I had a class in college that required me to research communications. Communication was a lot simpler then: no internet, no email, no cell phones, no laptop computers. Post-it boards actually used physical paper notes secured with thumbtacks. There was no such thing as PowerPoint, no Gmail, no X (formerly known as Twitter). Yes, the Dark Ages.
In the world of fleet management, the challenges associated with overseeing large fleets have never been more apparent.
Hundreds of vehicles spread hundreds of miles away and hundreds of drivers to coordinate with — it can be a lot. As the fleet size grows, the task of effectively tracking assets and leveraging data becomes increasingly complex. Businesses with large fleet operations can use fleet management software (FMS) and other fleet technologies to better communicate and collect and analyze fleet data in real time for actionable operational insights.
If there's anything worse than wasted opportunity, it's wasted potential. Misfortune is compounded when considering how difficult it can be to find and keep good drivers and how expensive and fraught with the unknown replacing them can be.
When folks speak about fuel economy, quoting IFTA, pen-to-paper, dash readouts and daily vs. 30-day, do we really understand what the data is reporting? These are all different, and rarely will they either be the same or even accurate. Let’s first review what each of these values mean by looking at how they’re calculated and how to ensure accuracy.
FMCSA awards grants for improving CDL licensing process
The Federal Motor Carrier Safety Administration on Sept. 14 announced it will award approximately $48 million in grant funding to increase commercial driver’s license driver training opportunities and continue to improve the process to obtain a CDL.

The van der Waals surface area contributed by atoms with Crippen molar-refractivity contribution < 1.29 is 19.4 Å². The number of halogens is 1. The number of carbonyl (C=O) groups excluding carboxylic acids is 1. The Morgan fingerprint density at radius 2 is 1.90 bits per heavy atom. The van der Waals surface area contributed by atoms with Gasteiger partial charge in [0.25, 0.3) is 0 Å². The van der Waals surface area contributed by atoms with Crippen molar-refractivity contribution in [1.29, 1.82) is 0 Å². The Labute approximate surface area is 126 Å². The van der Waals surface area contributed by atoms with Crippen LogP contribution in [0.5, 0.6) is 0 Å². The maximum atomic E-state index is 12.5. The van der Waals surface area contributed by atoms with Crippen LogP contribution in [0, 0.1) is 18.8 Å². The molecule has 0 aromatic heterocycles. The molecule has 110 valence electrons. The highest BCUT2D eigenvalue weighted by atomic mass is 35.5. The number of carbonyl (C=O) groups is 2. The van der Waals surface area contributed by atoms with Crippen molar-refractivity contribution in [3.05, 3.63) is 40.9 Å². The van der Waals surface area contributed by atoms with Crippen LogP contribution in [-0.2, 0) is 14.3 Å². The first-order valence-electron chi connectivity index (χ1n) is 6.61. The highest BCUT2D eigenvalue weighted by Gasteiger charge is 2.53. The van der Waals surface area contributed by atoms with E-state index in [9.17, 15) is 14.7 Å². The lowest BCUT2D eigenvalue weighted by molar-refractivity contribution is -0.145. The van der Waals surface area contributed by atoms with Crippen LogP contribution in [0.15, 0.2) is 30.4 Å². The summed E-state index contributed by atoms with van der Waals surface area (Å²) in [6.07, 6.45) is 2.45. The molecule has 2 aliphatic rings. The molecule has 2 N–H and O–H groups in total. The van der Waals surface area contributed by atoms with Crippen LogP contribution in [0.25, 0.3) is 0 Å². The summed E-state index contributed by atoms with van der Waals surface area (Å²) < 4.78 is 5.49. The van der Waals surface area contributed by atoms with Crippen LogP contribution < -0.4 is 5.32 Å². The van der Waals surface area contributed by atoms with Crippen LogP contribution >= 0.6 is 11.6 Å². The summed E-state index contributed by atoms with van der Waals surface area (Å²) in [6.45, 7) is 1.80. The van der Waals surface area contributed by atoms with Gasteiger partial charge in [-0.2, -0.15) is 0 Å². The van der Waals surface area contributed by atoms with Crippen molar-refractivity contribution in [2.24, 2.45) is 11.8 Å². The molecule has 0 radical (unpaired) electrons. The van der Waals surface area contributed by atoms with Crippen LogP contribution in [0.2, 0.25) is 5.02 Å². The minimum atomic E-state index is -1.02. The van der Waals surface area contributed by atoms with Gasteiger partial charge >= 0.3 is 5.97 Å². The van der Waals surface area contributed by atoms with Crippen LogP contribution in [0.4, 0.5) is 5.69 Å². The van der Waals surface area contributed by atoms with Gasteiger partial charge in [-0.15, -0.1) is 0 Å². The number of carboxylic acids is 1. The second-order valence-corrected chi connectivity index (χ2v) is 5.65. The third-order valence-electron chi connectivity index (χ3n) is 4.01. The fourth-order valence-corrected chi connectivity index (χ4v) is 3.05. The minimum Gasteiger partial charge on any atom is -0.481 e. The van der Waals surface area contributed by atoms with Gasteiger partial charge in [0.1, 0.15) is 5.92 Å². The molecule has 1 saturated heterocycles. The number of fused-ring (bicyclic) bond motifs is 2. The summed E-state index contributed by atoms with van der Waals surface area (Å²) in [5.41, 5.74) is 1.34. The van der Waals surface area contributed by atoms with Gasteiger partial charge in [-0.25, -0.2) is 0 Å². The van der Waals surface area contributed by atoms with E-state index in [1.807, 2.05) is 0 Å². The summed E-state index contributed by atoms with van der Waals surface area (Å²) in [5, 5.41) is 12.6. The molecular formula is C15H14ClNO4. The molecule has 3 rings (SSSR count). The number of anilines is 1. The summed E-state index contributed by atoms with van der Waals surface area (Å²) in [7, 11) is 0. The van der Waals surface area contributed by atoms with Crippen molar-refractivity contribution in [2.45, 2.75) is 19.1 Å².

Smartphones, with the exception of the iPhone with its unique brand equity, have become largely commoditized.
Webster defines a commodity as “a good or service that is widely available, interchangeable and undifferentiated in terms of attributes or quality.”
Something important happened during the COVID pandemic that was very important for the trucking industry: the American public came to the realization that toilet paper doesn’t come from the store. It has to be brought to the store by a truck. No matter how many times we have said it in the past, there was a disconnect.
Battery-electric vehicles (BEVs) and other alternative fuel trucks are still relatively new to the transportation industry but are growing exponentially. In Q1 of this year, they were up 25% compared to the same period in 2022.
Some experts estimate these vehicles will account for up to 15% of the market by 2030. That is about 605,000 new electric Class 8 trucks on the road in under seven years.
The dynamic evolution of the transportation landscape necessitates forward-looking regulatory adaptations that seem very doable in today’s climate of economics.
The ongoing debate surrounding the augmentation of Gross Vehicle Weight (GVW) from 80,000 pounds to 96,000 pounds through incorporating a third axle is a crucial issue at the crossroads of technology, sustainability and safety.
We seem to have a fascination with speculating on the weight of trucks, which is surprising considering the actual weight of trucks is readily available.
Data for each truck and trailer is easy to determine by using the ubiquitous CAT Scales at many truck stops. Roadside weigh stations (those that are still staffed) weigh trucks for compliance and the number shows up for the driver.